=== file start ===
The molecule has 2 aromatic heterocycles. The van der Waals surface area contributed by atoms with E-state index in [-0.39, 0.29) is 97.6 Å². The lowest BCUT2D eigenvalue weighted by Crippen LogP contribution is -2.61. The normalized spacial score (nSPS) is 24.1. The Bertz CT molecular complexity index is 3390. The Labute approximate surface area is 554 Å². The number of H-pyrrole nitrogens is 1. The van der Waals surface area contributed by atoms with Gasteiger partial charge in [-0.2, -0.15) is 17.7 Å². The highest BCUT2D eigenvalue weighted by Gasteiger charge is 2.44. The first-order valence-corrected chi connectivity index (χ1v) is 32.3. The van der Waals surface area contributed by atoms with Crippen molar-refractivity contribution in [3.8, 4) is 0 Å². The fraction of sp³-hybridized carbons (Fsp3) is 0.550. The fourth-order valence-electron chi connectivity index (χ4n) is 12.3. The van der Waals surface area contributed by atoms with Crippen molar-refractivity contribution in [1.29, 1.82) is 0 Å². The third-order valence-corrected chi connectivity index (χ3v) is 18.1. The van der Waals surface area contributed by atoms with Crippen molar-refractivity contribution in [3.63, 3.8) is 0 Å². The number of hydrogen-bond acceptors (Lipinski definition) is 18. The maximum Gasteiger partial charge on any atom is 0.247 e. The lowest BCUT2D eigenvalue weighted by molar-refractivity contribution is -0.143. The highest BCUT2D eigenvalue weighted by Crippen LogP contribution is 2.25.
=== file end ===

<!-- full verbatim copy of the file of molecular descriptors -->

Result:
The molecule has 2 aromatic heterocycles. The van der Waals surface area contributed by atoms with E-state index in [-0.39, 0.29) is 97.6 Å². The lowest BCUT2D eigenvalue weighted by Crippen LogP contribution is -2.61. The normalized spacial score (nSPS) is 24.1. The Bertz CT molecular complexity index is 3390. The Labute approximate surface area is 554 Å². The number of H-pyrrole nitrogens is 1. The van der Waals surface area contributed by atoms with Gasteiger partial charge in [-0.2, -0.15) is 17.7 Å². The highest BCUT2D eigenvalue weighted by Gasteiger charge is 2.44. The first-order valence-corrected chi connectivity index (χ1v) is 32.3. The van der Waals surface area contributed by atoms with Crippen molar-refractivity contribution in [3.8, 4) is 0 Å². The fraction of sp³-hybridized carbons (Fsp3) is 0.550. The fourth-order valence-electron chi connectivity index (χ4n) is 12.3. The van der Waals surface area contributed by atoms with Crippen molar-refractivity contribution in [1.29, 1.82) is 0 Å². The third-order valence-corrected chi connectivity index (χ3v) is 18.1. The van der Waals surface area contributed by atoms with Crippen molar-refractivity contribution in [3.63, 3.8) is 0 Å². The number of hydrogen-bond acceptors (Lipinski definition) is 18. The maximum Gasteiger partial charge on any atom is 0.247 e. The lowest BCUT2D eigenvalue weighted by molar-refractivity contribution is -0.143. The highest BCUT2D eigenvalue weighted by Crippen LogP contribution is 2.25.